Don’t Have Excessive Expectations for the Puppy:

Although it’s a good idea to do some basic training, keep in mind that puppies are still newborns and it may take them some time to successfully follow directions or regulate their behavior.

This also applies to adult dogs, who have a decompression phase as they adjust to their new living environment. Don’t count on training to run smoothly every day over the first few months!

When they bring a new puppy home and realize they’ve brought something horrible into the house, many people become a little nervous. There is no reason to be concerned as this is very natural.

That’s right, teach your puppy not yourself that toys are meant to be bitten! However, you shouldn’t be concerned that your puppy is a vicious creature that will attack you right away.

Leash Training Is To Dominate Your Dog:

To put it plainly, no. To succeed in training, you don’t need to “dominate” or “be alpha” towards your dog. Not your boss, but your dog wants to be your friend.

Training methods based on physical force and dominance ideology are not effective. They have been linked to an increase in hostility and are an ineffective method of training our pets.

Positive reinforcement training guarantees that your dog understands how to be a good pet and appreciates picking up new abilities!

Any Dog On A Leash Is Deeply Unhappy And Dreams Only Of Freedom:

The only time this statement is true is if an adult, untrained dog is put on a leash. Until she understands how to walk next to a person correctly, he will quite possibly become a burden to her.

As for dogs who have been familiar with a leash since childhood, the opportunity to frolic and run around with their owner in the park is quite enough for them. Of course, some breeds need more activity. It is advisable to let them run inside specially fenced areas.

A Dog’s Bad Behavior Is Solely The Fault Of Its Careless Owner:

This opinion is especially widespread among people who do not have animals. And everyone familiar with the process of their socialization and education first-hand knows that dogs, like people, are different. And it’s not easy to find the right approach for everyone.

Punishment Is Effective in Stopping Problem Behaviour:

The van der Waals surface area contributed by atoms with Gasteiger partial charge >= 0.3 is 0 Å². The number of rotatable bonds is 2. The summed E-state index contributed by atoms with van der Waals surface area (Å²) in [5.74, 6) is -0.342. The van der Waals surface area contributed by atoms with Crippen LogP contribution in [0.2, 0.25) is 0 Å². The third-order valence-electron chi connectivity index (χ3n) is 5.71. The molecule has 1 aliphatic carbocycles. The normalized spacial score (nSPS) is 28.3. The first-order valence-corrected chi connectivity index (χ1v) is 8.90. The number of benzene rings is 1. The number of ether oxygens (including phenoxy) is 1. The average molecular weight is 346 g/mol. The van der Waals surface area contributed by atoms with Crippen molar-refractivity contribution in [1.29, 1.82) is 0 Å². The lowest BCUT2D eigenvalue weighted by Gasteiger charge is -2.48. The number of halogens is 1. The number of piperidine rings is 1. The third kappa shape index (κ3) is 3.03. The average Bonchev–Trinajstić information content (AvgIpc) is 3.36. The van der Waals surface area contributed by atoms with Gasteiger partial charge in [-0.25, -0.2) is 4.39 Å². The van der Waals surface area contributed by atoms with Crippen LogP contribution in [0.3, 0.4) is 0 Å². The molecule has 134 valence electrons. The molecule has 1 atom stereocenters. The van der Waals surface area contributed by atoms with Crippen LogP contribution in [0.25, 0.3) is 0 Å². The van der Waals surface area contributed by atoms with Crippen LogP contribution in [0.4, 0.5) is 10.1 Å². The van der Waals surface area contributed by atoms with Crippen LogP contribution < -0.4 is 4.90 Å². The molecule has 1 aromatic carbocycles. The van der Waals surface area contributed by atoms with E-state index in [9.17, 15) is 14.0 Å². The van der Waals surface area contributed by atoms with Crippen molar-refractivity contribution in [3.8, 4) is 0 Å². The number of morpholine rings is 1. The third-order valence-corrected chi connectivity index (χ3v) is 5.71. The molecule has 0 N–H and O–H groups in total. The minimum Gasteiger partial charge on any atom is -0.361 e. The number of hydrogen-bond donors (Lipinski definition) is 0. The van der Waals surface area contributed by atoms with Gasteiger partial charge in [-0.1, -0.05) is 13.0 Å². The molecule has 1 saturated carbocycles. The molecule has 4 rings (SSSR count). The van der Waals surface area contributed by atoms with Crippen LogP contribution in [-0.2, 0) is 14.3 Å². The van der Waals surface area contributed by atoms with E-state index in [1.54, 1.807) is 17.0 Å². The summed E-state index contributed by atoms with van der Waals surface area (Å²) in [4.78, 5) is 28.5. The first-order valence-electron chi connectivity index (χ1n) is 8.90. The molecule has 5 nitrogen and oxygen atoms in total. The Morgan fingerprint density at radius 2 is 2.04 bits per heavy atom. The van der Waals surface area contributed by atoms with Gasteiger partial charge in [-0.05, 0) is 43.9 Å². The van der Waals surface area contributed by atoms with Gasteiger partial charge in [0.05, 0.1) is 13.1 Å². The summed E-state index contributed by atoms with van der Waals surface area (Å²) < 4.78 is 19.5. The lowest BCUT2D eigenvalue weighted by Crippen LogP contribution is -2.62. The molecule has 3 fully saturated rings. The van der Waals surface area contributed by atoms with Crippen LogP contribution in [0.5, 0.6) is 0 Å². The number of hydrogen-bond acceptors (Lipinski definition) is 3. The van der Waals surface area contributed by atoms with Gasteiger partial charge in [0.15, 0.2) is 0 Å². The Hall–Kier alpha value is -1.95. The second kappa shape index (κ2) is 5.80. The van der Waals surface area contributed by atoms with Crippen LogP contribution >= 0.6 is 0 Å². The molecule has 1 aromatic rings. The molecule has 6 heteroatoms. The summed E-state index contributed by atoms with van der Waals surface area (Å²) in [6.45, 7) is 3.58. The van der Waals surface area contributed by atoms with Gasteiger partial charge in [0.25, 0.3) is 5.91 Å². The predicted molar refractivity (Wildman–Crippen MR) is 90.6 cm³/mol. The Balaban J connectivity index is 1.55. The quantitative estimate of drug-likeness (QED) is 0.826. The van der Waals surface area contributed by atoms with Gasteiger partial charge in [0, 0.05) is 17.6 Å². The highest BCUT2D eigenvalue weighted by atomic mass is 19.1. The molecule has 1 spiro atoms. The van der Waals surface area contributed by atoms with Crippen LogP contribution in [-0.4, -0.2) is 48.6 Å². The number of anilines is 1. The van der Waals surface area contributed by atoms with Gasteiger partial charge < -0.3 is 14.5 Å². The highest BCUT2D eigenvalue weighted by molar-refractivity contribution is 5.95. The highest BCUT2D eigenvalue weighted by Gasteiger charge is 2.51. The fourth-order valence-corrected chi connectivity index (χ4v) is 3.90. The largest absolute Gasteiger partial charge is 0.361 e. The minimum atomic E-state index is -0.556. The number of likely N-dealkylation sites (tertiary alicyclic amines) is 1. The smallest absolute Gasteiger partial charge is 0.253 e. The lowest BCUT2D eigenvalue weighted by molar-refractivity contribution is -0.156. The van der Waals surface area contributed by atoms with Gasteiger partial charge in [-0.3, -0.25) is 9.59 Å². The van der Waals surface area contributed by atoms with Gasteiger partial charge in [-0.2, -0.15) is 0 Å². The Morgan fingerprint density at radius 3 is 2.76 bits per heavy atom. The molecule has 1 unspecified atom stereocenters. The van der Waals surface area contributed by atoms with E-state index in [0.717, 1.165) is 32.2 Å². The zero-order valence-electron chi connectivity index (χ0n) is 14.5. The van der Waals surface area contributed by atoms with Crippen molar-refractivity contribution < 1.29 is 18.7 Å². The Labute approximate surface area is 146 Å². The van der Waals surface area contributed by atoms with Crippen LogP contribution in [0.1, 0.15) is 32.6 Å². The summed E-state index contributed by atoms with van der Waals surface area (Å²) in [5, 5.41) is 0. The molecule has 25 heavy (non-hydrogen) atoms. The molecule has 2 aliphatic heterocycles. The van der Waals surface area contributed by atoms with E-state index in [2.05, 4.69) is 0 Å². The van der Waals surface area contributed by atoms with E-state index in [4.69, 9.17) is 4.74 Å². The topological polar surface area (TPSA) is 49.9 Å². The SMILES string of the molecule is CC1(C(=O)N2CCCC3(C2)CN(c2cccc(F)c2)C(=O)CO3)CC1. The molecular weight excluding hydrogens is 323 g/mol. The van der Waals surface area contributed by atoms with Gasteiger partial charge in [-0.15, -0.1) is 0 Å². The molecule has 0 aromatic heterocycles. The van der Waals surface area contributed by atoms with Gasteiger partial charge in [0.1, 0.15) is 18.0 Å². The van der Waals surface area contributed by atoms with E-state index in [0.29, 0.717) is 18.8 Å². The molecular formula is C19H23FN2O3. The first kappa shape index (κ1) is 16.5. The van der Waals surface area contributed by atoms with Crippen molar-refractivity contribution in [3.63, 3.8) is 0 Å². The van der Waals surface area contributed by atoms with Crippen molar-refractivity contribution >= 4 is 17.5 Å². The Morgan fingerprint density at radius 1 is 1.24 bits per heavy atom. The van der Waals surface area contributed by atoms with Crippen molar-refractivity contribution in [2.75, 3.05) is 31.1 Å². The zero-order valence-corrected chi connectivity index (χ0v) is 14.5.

There are no mystical treats that will teach your dog something or put an end to a behavior, and none of our pets are clairvoyant. Anything that can make a behavior less likely to occur is considered a punishment, and when dog trainers employ them, they are typically linked to aggression, fear, and avoidance.

It is not a good idea to yell, kick, or hit your dog in an attempt to teach it anything. It can appear that a dog will behave less aggressively around you if you punish it and make it fearful of you. However, that’s only because he’s become adept at avoiding you; he might still act in this manner without you.

Use sound to stop your dog’s undesirable behavior in its tracks rather than punishing them. Then, urge them to do something else to divert their attention.


Puppies sometimes find their first contact with a leash unpleasant. Tied up, they cannot come and go freely or play wherever they please.

They may be disturbed or frightened by this object hanging above them, and if the leash is attached to a collar, the friction may be unpleasant for them.

Although the leash takes away some of the fun of being outside, as long as you get your puppy used to it properly, he will be happy to accept it. So, first of all, you must convince the puppy that the leash is a good thing and not something to be feared.

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Aapt Dubey
Aapt Dubey

Aapt Dubey, a devoted canine enthusiast and experienced dog Owner, brings boundless passion to our team. With a heart full of love for our four-legged friends, Aapt is dedicated to sharing insights on dog care, behavior, and training to make every pup's life happier and healthier at